Wednesday, January 8, 2014

Diminishing Parrotlet Lifespans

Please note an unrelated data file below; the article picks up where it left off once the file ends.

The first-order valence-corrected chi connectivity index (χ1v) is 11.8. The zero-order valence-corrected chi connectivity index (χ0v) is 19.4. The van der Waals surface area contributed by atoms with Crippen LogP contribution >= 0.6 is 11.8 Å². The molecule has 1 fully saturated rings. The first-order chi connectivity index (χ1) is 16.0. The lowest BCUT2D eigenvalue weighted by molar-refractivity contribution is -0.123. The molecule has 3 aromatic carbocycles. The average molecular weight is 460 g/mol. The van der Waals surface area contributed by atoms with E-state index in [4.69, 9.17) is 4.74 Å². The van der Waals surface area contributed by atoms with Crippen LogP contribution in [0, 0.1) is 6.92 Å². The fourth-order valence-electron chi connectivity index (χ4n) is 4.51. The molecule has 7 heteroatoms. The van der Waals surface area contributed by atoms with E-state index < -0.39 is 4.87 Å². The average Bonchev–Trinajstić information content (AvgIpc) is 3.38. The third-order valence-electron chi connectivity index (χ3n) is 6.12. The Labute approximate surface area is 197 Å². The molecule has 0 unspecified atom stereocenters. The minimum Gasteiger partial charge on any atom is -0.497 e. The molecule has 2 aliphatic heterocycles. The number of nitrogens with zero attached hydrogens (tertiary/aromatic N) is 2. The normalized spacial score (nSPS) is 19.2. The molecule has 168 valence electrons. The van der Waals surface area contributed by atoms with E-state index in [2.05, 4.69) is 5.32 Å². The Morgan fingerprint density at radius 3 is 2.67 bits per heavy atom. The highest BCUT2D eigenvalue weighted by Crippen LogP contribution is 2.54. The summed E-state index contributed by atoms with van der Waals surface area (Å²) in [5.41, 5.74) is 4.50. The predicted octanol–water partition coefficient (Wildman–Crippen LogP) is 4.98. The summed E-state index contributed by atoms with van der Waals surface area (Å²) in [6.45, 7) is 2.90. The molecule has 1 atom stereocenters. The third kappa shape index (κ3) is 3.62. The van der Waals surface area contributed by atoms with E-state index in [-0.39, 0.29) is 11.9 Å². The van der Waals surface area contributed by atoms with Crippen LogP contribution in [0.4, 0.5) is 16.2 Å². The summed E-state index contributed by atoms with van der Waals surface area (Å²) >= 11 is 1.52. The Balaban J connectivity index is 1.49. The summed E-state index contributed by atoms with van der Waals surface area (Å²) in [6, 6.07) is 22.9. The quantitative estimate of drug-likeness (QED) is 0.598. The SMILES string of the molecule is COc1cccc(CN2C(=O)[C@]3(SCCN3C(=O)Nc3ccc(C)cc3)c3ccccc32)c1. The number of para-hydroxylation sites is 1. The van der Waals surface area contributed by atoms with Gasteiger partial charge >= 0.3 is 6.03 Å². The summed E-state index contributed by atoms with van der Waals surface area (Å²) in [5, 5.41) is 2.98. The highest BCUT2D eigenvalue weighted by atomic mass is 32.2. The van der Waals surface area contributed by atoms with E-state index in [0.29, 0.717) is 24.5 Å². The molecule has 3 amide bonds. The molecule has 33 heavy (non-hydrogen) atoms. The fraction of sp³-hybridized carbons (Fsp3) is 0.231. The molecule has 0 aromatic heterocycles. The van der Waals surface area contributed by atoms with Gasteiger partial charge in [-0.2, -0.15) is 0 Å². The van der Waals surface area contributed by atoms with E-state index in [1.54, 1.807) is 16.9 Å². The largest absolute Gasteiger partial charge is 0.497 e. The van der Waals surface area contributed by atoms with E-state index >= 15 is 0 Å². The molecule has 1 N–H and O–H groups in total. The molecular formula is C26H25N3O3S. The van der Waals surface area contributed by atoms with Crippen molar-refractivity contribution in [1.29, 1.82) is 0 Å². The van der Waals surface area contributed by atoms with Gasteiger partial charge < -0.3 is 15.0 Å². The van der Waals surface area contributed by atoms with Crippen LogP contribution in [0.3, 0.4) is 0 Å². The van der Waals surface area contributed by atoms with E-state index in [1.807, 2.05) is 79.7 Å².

Greetings Sandee, I read on your blog that Parrotlets used to live to 20 or older but now usually only make it to 10. I was wondering why that might be, and two possible causes came to mind. First, maybe it's because all the birds have become more or less inbred since 1992. Second, maybe the grains their pellets are made from are having an effect. Soy and corn have become mostly all GMO in the last twenty years, and virtually all our wheat now comes from a hybrid that was developed in the 1970s. This wheat has been giving a lot of trouble to a high percentage of us humans who eat it (see "Wheat Belly Blog" online). So maybe, since birds are such fragile creatures, which have never eaten these grains in the wild, these "frankenfoods" are having a negative impact on them too. My 6-year-old PP "Cootie" loves quinoa, so I've been increasing the amount of that that I give him. Opinions? I really enjoy reading your blog! Vickie Dear Victoria: Thank you for your message and your very kind words. The problem with shortening lifespans in parrotlets in captivity has to do with several factors. Yes, many of the birds are inbred and closely related. This happened before the Wild Bird Conservation Act but certainly that was part of the problem. I remember a friend, prior to the passage of the WBCA in 1992, bought 3 Green Wing macaws. One came from California, one from Florida and the other from Texas. DNA testing proved all three birds were related. So it isn't just because of the WBCA, it also had to do with a limited genetically diverse captive population prior to its passage. The second biggest problem was human greed and ego. When the color mutation Pacifics started being imported back in the mid-1990's many people got rid of their other species and normal Pacifics in order to breed pretty new colored birds. Not only could they make 10 or more times the amount of money per bird as a normal Pacific or Green Rump or Spectacled, they also could make new colors by combining them, therefore 'creating' new mutations that gave them recognition and 'fame' for lack of a better word. By the time people realized that the mutations were so plentiful that their prices had fallen into the basement, it was too late to breed the other species as most were all but disappeared from American aviculture (especially the less common species of Mexicans and Blue Wings). Mutations are genetically abnormal birds. In the wild, Nature usually 'weeded' out these birds. However, we humans like the abnormal colors so we bred more of them which, with mutation breeding, means lots of line-breeding (if you are doing it 'right') or more often than not 'inbreeding'. Line breeding means breeding cousin birds and inbreeding is breeding siblings and parents to offspring. Very few of these people outcrossed them to normal or wild-type parrotlets. Again, by the time people realized they were getting incorrectly sized birds, bad feather conditions and loss of fertility as well as birth defects, it was too late to find normal, wild-type Pacifics to breed out some of these genetic defects. As for GMO's and that kind of thing, I have no idea. I'm not a scientist. However, I do know that unless you are feeding pelleted diets, most bird seeds to not contain a lot of GMO's. Most pelleted diets are manufactured from corn, something I have avoided for more than a decade to feed both myself and my birds due to its low nutritional value and high sugar content. Most bird seeds do not contain soy. But, even if it did, I would say it would be affecting ALL birds not just parrotlets so I doubt that has as much to do with it. As for being 'fragile' nothing could be farther from the truth. Parrotlets are little tigers. They are aggressive, territorial and not only survive in very harsh environments where everything eats them, they are thriving and expanding their range in their countries of origin. Indeed, in a lot of places they are considered 'pests' in that they nest under the eaves of houses, in attics, barns and are often seen in cities hanging out much like pigeons in the US. Not to mention they also descend upon farms destroying all those crops of grains, wheat, sunflower, etc. So they do indeed consume grains in the wild. Hope this helps! Sincerely yours, Sandee L. Molenda, C.A.S. The Parrotlet Ranch, Owner, A Chattering Bird Builds No Nest. Camaroonian Phrase

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